Of course scientific research in this regard plays the political game, and it forms the kind of pursuits and questions they are after. But the “paradox” is that the science produced in the meantime as a result is not untrue- atomic physics is all too real. It would be better if we take what we need from Lyotard et. al. as social theorists, productive concepts like postmodern informational society, and use them to enter into a dialogue on what exactly is going on now. Zizek uses the critique that postmodern digital society concept actually can obscure the dynamics of capitalism- yes but maybe only the appropriation of this idea, not within the confines of Lyotard, where he is definitely employing Marxian analysis of social phenomena. Take this passage from the same chapter on the “Pragmatics of Science”:

“—-what happened at the end of the eighteenth century , with the first
industrial revolution , is that the reciprocal of this equation was discovered: no technology without wealth , but no wealth without technology. A technical apparatus requires an investment; but since it optimizes the efficiency of the task to which it is applied, it also optimizes the surplus-value derived from this improved performance.
All th at is needed is for the surplus-value to be realized , in other
words, for the product of the task performed to be sold . And the system
can be sealed in the following way : a portion of the sale is
recycled into a research fund dedicated to further performance
improvement. It is at this precise moment that science becomes a
force of production , in other words, a moment in the circulation of

It was more the desire for wealth than the desire for knowledge
that initially forced upon technology the imperative of performance
improvement and product realization. The “organic” connection
between technology and profit preceded its union with science.
Techn ology became important to contemporary knowledge only
through the mediation of a generalized spirit of performativity. Even
today, progress in knowledge is not totally subordinated to technological investment.” 

The obvious employment of terms like surplus-value means that Lyotard is faithful to the Marxist cause of identifying science as a force of production, as Marx elaborates on in the German Ideology. Lyotard takes this history of science and abstracts it to the development of technology and capitalism itself. He demonstrates that science was not always synonymous with technological advancement- today those two are intimately connected, due to the development of research institutions, which he goes into. Lyotard’s critique here seems to be that while there are some “pure research institutions”, the goal is not knowledge as such, but technological advancement for profit.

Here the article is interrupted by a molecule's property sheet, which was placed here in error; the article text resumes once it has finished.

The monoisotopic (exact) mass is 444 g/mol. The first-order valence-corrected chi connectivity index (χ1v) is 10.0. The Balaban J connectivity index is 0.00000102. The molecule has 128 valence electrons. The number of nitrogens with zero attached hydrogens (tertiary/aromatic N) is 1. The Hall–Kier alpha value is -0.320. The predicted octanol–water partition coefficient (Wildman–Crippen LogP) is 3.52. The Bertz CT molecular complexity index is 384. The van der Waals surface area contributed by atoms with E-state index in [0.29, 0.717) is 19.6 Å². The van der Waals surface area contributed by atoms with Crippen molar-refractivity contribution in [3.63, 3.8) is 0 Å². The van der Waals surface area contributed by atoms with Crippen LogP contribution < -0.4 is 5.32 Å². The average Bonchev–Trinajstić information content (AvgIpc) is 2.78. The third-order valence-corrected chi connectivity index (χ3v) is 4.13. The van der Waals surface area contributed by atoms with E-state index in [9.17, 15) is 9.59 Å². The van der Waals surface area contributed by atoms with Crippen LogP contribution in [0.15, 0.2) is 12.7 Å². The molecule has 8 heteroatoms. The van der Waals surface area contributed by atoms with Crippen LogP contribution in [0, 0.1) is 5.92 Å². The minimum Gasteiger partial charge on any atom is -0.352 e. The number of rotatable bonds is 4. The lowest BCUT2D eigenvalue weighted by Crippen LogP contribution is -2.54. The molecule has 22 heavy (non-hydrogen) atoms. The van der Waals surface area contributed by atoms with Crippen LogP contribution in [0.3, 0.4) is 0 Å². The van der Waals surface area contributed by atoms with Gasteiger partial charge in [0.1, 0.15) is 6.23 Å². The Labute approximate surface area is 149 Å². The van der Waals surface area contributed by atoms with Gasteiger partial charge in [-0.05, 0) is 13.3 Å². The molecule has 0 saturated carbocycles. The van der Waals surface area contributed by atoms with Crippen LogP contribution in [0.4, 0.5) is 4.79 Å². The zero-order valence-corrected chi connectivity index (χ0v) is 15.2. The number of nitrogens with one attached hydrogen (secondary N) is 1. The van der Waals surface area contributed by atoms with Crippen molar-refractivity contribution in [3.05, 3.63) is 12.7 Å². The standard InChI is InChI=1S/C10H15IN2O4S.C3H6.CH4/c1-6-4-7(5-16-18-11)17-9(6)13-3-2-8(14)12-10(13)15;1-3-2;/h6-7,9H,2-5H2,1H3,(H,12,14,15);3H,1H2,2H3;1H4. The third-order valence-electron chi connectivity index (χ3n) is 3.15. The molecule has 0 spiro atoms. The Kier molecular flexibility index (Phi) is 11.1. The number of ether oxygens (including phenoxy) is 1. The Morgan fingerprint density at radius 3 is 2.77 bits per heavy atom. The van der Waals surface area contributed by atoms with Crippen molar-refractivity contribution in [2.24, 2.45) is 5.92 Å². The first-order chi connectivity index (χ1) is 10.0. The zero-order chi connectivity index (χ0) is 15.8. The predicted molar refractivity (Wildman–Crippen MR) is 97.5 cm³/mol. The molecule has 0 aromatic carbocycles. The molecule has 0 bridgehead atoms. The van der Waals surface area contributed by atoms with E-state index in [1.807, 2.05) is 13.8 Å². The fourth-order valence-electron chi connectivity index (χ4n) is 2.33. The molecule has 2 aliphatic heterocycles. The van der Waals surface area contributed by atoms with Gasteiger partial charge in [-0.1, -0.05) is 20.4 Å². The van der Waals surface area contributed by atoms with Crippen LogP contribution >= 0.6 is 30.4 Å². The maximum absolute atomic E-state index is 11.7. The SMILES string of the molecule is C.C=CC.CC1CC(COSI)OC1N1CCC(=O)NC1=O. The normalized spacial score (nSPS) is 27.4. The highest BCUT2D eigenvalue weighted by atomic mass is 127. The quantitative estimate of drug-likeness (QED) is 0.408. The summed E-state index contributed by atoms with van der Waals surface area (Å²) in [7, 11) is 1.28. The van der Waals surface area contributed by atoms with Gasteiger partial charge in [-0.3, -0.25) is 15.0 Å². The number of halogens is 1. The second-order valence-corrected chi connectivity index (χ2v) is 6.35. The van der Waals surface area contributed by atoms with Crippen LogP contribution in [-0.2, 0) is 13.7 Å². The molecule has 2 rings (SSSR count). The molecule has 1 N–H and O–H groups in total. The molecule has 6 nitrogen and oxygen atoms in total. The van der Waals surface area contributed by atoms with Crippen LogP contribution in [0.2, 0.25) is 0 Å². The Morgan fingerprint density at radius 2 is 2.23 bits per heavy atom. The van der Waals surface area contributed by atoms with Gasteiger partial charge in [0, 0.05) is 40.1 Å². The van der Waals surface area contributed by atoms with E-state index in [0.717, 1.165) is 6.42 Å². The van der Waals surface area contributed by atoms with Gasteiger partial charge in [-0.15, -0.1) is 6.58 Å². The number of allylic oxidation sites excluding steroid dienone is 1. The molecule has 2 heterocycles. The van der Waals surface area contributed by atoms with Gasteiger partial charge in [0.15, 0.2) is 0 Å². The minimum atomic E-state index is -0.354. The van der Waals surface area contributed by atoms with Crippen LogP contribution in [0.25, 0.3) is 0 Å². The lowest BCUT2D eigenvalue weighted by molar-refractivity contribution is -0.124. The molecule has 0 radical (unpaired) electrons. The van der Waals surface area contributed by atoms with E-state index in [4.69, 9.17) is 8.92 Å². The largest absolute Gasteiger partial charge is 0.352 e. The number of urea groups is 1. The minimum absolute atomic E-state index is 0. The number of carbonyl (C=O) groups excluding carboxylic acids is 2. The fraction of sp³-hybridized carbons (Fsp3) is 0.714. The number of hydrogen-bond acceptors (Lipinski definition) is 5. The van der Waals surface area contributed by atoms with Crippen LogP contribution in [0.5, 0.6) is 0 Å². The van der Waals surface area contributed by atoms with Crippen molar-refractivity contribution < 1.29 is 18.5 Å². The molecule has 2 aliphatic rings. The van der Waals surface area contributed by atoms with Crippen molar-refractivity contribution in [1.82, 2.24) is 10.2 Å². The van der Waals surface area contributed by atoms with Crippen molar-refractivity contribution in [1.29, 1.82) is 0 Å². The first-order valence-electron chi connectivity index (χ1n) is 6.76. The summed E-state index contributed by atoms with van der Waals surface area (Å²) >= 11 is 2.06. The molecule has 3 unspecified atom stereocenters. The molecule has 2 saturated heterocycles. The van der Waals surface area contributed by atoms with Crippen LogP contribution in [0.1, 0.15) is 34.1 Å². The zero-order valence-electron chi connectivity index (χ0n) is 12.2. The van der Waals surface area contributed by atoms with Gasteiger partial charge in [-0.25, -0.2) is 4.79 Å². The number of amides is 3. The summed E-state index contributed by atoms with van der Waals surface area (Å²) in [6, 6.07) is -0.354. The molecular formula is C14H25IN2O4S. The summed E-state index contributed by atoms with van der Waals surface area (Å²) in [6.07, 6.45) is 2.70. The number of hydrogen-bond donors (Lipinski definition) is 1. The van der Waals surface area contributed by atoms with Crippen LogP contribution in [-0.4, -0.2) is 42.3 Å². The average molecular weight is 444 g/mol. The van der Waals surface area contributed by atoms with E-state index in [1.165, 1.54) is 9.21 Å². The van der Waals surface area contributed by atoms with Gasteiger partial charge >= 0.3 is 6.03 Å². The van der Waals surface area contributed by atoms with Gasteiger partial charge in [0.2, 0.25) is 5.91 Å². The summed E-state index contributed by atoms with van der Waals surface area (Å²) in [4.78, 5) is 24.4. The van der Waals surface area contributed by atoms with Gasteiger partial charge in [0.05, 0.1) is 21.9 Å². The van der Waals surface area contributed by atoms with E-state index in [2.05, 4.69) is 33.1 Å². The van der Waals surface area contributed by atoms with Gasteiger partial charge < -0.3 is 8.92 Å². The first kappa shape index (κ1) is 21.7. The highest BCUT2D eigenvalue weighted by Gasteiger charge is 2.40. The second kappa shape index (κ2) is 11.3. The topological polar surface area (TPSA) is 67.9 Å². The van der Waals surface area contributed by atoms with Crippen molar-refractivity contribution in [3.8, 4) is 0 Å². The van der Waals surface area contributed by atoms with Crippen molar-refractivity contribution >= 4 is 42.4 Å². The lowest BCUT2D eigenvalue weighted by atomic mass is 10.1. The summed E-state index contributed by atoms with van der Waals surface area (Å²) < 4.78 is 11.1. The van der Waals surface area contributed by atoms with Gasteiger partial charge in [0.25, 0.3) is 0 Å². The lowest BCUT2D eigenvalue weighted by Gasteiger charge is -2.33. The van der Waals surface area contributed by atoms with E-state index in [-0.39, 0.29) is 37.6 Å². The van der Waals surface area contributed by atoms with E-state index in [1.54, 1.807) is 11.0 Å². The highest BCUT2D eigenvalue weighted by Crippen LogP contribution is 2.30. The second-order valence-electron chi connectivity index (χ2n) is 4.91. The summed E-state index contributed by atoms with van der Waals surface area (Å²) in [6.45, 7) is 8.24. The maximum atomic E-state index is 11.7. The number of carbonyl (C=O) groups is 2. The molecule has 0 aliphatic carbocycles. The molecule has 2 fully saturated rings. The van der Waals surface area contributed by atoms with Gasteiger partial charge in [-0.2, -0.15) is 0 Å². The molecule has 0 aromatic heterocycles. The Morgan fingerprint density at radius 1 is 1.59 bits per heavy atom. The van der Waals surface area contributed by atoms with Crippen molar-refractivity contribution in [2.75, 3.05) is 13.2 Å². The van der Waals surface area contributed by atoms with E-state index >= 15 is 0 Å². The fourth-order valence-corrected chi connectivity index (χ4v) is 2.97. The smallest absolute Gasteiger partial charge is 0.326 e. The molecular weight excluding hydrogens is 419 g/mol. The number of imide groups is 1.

Of course, one could apply this critique to the field of medical research in pharmaceuticals, for example, with great effect, and that would have to be done in detail and in the concrete. Some anthropologists have done things to that effect, looking at the Monsanto Corporation and how research on safety is rushed in order to put out a product in as quick a time as possible, specifically for fertilizers, pesticides, etc. I.e things that are necessary for the survival of the human species at the moment. But what does this level of abstraction miss?

It misses the fact that in the politics of Science in the abstract, there are many fields, many different social interactions. Yes there is one principle axiomatic that has corrupted this field, that has been correctly identified by Lyotard, and that is the axiom of Capital, of gaining power and notoriety, but often what comes out of this is not only the commodification of knowledge, as Lyotard has so presciently realized is happening, but also the creation of new real powerful technologies. This is why I believe that instead of postmodern informational society, media society, even society of the spectacle, or bureaucratic society of controlled consumption (as Jameson has identified as parallels for Lyotard’s concepts), what is the society of today? It is the digital society of control. This is the immanent, concrete way we should talk about the world, because you know, in your heart, that these mechanisms of control operate. They will find you if you don’t pay your credit card bill- believe me, they will find you. The knowledge of how that credit card operates is well known, well defined, almost perfect. There is a margin of error, things that can be exploited, but in objective, solid (or should I say fluid) reality. So is there such a thing as “objective reality”? Again, I want to make this perfectly clear- it depends on your definition!! If your definition of objective reality is something separate from human consciousness, something inherently stable, then no. If it means that reality simply exists, then yes. Of course there is reality! And as we are beginning to show in quantum physics, that reality is no different than virtual reality. It’s one big show, and the advertisers know just how to manipulate it.